B.C. midwives speak out after too many expectant mothers forced to divert while in labour
A group of midwives in British Columbia are speaking out saying the province is in the midst of a maternity crisis.
Two midwives told CTV News that across the province, expectant mothers are being forced to travel to a different community to deliver their babies, because their planned hospital cannot accommodate them.
“It seems to be a lack of forward thinking and planning for capacity,” said one midwife who works in the Fraser Health region, who asked to remain anonymous when speaking with CTV News.
“The Fraser Health authority says they strive for the best care possible. But when you have a plan with your care provider and show up to the hospital to give birth, only to be told to go to a different hospital, I don’t think that’s the best care possible. At Surrey Memorial, mothers are diverted almost daily.”
The Semiahmoo Midwifery, a clinic based in South Surrey, B.C., recently posted to Instagram, outlining what they call a maternity crisis.
They say a lack of beds, nurses and pediatricians, has led to diversions at every hospital in the Fraser Health region, even when expectant moms are in labour.
In 2020, the Semiahmoo Midwifery clinic delivered 212 babies, it confirms 56 were diverted.
The outcry comes as Peace Arch hospital announced it was closing its maternity ward from July 8 to the 19, citing what the Fraser Health Authority called a "temporary gap in pediatrician coverage."
Those who have pre-existing plans to deliver at Peace Arch, located in White Rock, are being told instead to go to Langley Memorial Hospital, about 20 kilometres away.
Fraser Health confirmed patient diversion to other hospitals is not an unusual event.
“We’re aware it’s very upsetting for families who were planning for their delivery at their own hospital but we obviously have to prioritize safety,” said Dr. Michael Smith, a pediatrician who primarily works at Eagle Ridge Hospital in Port Moody and Royal Columbian in New Westminster.
“We have had recruitment issues with pediatricians at Peach Arch for some time. Unfortunately, that has a significant effect on maternity services because we always want the pediatricians available when babies are born."
Smith said pediatricians are difficult recruit, especially when it is a smaller hospital, like Peach Arch.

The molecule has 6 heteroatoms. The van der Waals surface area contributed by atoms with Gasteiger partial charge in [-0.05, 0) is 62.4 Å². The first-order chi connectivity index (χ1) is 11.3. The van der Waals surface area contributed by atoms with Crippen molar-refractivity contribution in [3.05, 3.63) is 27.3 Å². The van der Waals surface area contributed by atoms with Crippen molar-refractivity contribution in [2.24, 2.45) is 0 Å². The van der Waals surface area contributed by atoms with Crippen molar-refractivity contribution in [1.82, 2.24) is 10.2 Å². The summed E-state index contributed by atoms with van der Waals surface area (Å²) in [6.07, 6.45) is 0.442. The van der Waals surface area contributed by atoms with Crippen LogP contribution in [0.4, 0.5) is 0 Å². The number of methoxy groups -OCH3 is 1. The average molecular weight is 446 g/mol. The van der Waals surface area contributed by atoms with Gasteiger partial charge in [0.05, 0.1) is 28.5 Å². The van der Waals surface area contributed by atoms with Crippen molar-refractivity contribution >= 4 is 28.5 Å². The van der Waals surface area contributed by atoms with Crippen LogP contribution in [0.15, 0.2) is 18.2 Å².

“Most pediatricians like to be busy. They like to do baby care and older children care as well. With Peace Arch just having a small maternity unit and only having 800 births a year and only newborn work, it’s hard to attract doctors to do that very small segment of care," Smith said.
A weeks notice was given for this extended shutdown at Peace Arch but regardless of how much time midwives and maternity patients have to prepare, a diversion always causes stress and anxiety, according to Jennie Lucow, a midwife with Semiahomoo Midwifery.
“We recently had an issue where a mother was diverted and almost didn’t make it to Langley. She proceeded to have a very large hemorrhage that would have been extremely dangerous for her to have in the car,” said Lucow.
“It’s a huge safety concern for us. We’ve had clients sent to Burnaby while they’re in labour, we’ve even had discussions if we need to send people to Squamish, because there is quite literally not a single bed available within Fraser Health."
There have been times when diversion is too late. Lucow said if expectant mothers are more than six centimetres dilated, they are forced to give birth in triage with multiple patients around them, only separated by a curtain.
Lucow agrees recruitment is an issue, but believes more funding from the province would solve the root of the problem. As Fraser Health’s population continues to increase, she says the capacity issue will only continue to get worse.
“I think it would be easier to attract pediatricians to smaller hospitals if there was a funded nursery or even a small pediatric clinic,” said Lucow.
A statement from the Ministry of Health acknowledged the challenge for parents when hospitals are put on maternity diversion, but for the safety of patients, the ministry said it is the only option.
“Temporary diversions are a regular operating procedure used when there is a gap in service that can be filled using B.C.’s extensive network of hospitals and health care services," the statement said.
“The Ministry of Health is continuing to work with health authorities and other partners to align the number, type and location of health-care workers to meet patient and population needs across the province.”
The ministry said it is specifically working with Fraser Health and Peace Arch hospital’s pediatrics department to stabilize services with a physician contract that will support a full pediatrics service.